The controller 3 is a multiple-input-multiple-output (MIMO) controller. A plurality of temperature sensors, for e.g. thermal couples, 12 sense the temperature of the hot spots on the semiconductor 16 and provide this information to the controller 3. The controller provides control signals as well as power to the MHD pump 7 through wires 13. The wires may be made out of an electrically conductive material, for e.g., copper. The wires may or may not be insulated. The controller 3 regulates the flow of the MHD fluid, depending upon the output of the thermal couples 12, to maintain the temperature of the hot spots (not shown) of the semiconductor 16 within allowable limits.

FIG. 4 shows a cross-section of one embodiment of the present invention. The heat pipes 5 extend from within the heat sink base cavity 10 to the top of the topmost heat sink fin 9. The function of the heat sink pipes is to transfer heat from one end of its length to the other through phase changing mechanism. FIGS. 5A-5C show an embodiment of a heat pipe 5. The heat pipe 5 comprises of a vacuum tight envelope 28, a wick 26 and a working fluid 25. The heat pipe 5 is evacuated and then back-filled with a small quantity of working fluid 25, just enough to saturate the wick 26. The atmosphere inside the heat pipe 5 is set by equilibrium of liquid and vapor. One end of the heat pipe 5 is called the evaporator 23 and the other end is called the condenser 24. As heat enters the evaporator 23, the liquid-vapor equilibrium is disturbed, generating vapor at a slightly high pressure. This high pressure vapor travels to the condenser 24 end where the slightly lower temperature causes the vapor to condense. The condensed fluid 25 is forced back to the evaporator by capillary forces developed in the wick 26.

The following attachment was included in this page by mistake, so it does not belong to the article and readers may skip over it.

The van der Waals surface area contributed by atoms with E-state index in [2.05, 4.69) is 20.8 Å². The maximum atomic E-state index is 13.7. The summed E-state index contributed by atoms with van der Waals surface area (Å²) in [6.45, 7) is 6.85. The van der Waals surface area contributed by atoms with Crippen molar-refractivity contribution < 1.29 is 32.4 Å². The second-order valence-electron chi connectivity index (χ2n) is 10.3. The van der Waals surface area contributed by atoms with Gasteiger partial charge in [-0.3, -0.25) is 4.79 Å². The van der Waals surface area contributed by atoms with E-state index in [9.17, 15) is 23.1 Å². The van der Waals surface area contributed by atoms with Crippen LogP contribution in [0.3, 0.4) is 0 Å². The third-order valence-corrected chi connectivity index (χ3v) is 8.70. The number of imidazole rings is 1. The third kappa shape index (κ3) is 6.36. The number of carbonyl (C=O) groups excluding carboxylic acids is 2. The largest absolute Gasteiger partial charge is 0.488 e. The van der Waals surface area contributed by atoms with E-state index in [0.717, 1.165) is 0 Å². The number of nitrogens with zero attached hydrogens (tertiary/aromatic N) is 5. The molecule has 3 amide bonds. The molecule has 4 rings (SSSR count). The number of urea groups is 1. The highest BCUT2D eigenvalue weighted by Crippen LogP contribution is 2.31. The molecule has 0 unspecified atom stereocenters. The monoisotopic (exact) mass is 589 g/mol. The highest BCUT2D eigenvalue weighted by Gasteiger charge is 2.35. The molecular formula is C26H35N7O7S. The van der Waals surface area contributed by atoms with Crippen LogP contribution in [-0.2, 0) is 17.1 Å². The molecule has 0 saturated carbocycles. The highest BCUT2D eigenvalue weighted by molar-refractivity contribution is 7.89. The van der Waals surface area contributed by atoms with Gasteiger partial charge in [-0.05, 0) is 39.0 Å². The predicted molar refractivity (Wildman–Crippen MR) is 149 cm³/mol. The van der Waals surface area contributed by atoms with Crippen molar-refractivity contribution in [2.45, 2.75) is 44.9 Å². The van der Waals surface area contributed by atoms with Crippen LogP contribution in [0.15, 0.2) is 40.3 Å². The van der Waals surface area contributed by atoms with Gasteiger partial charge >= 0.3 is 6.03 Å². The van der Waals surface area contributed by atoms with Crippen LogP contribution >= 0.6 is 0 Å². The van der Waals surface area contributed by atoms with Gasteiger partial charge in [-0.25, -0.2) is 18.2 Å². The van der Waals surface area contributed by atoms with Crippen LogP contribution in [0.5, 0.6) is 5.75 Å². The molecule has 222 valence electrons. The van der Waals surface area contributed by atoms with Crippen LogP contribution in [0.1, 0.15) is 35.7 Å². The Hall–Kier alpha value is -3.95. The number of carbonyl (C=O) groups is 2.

This continuous cycle transfers large quantities of heat with very low thermal gradients. The operation of a heat pipe is passive, since it is driven only by the heat that is transferred. The passive operation results in high reliability and long life.

In accordance with one or more embodiments of the present invention, FIG. 6 shows that the heat pipe 5 may extend to the top of the topmost heat sink fin 9. The MHD pipes 6, embedded within the heat sink 1, are connected to plastic MHD pipes 27.

The semiconductor 16, as shown by way of example in FIG. 7, is in thermal contact with the heat sink base cavity 10. The thermal couples 12 may be embedded in the base cavity 10. The thermal couples sense the instantaneous temperature of the semiconductor 16.

FIG. 8 and FIG. 9 show the cross-section of MHD pipes 6. The MHD pipes 6 have two concentric pipes that carry the MHD fluid. The thermal couple 12 embedded in the base cavity is placed near the bottom of the MHD pipe 6. In accordance with one or more embodiments of the present invention, one end of the MHD pipes 6 and the tip of the thermal couple 12 may be placed near a hot spot 14 of the semiconductor as shown in FIG. 10A. The cooler MHD fluid flows to the end of the MHD pipe through one of the concentric pipes and absorbs the heat generated by the semiconductor. The hot MHD fluid 20 is carried away through the other concentric pipe. The rate of heat absorption depends upon the rate of flow of the MHD fluid 20. An increase in the MHD fluid 20 flow rate will increase the amount of heat transferred away from the hot spot 14.